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Johan Christian Dahl

Winter by the Sognefjord

Winter by the Sognefjord

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About the original:

Date: February 1827

Other titles: Winter at the Sognefjord (ENG)

Designation: Painting

Material and technique: Oil on canvas

Technique: Oil

Material: Canvas

Dimensions: H 61.9 x W 75.8 x D 2.7 cm

Subject: Visual arts

Classification: 532 - Visual arts

Motif: Landscape

Acquisition: Testamentary gift from Bergljot Skamarken, received 1977

Inventory no.: NG.M.03138

Part of exhibition: Alone with nature. Dahl's and Friedrich's landscapes 1810-40, 2014 - 2015

The dance of life. The collection from antiquity to 1950, 2011 - 2019

Nature's mirror. Nordic landscape painting 1840-1910, 2007

Then Dahl and Munch. Romanticism, realism and symbolism in Norwegian landscape painting, 2001 - 2002

The discovery of the mountain, 2008

Winterland, 1993

Winterland, 1993 - 1994

Nature's mirror. Nordic landscape painting 1840-1910, 2006

Nature's mirror. Nordic landscape painting 1840-1910, 2006 - 2007

A Mirror of Nature. Nordic Landscape Painting 1840-1910, 2007

Registration level: Single object

Owner and collection: The National Museum of Art, Architecture and Design, Visual Art Collections

Photo: Lathion, Jacques

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Johan Christian Dahl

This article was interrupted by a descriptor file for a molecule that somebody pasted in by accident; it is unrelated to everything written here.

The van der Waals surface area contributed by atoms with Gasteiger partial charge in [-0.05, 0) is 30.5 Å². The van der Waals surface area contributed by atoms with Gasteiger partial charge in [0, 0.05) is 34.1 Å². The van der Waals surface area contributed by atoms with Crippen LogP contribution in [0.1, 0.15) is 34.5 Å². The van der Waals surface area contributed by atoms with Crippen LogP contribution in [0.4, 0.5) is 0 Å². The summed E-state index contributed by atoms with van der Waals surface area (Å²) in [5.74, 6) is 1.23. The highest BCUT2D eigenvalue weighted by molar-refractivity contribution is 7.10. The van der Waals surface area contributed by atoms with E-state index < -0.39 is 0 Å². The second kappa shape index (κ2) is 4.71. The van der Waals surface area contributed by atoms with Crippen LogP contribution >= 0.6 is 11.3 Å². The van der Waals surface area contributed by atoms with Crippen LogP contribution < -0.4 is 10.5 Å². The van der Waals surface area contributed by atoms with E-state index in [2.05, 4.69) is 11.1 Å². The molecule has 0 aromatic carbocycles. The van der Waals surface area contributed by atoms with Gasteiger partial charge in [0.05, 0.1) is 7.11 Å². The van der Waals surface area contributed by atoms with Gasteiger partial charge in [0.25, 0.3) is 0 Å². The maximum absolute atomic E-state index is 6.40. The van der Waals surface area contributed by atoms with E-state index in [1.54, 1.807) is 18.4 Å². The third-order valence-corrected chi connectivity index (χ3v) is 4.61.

Johan Christian Clausen Dahl was a Norwegian painter and visual artist born on 24 February 1788 and died on 14 October 1857. He is known as the founder of Norway's national art of painting and was the first great interpreter of Norwegian nature and the foremost Norwegian landscape painter of the 19th century. He was a professor at the Academy of Fine Arts in Dresden from 1824, but while living in Germany, he traveled to Norway five times between 1826 and 1850. Among his famous paintings are "From Stalheim" from 1842 and "Bjerk i storm" from 1849. He was also a pioneer in Norwegian cultural heritage protection and the initiator of the founding of the Association for the Preservation of Norwegian Historical Monuments. He made people aware of the importance of the stave churches, which were threatened by decay and demolition. He bought Vang stave church at auction in 1840 in order to have it saved and rebuilt in Slottsparken in Christiania, but this could not be done. He later left the church to the Prussian crown prince, the later King Frederick William 4 of Prussia, who had it transported to the Riesengebirge in Silesia and rebuilt in the town of Brückenberg, now Karpacz-Bierutowice in Poland. Dahl received his first training as a craft and decorative painter with Johan Georg Müller in 1803–1809. From these apprenticeships originates a number of door pieces with city prospectuses, landscapes and figure scenes. He became a student of Christian August Lorentzen at the academy in Copenhagen in 1811. The study trip to Zealand and Møn in 1814 gave him motifs for a number of fresh and well-studied pictures that denote his real breakthrough as a landscape painter. He settled in Dresden in 1818, where he lived for the rest of his life. Dahl was also active in Norwegian cultural life and was eager to establish art associations and supported the newly established university in Christiania.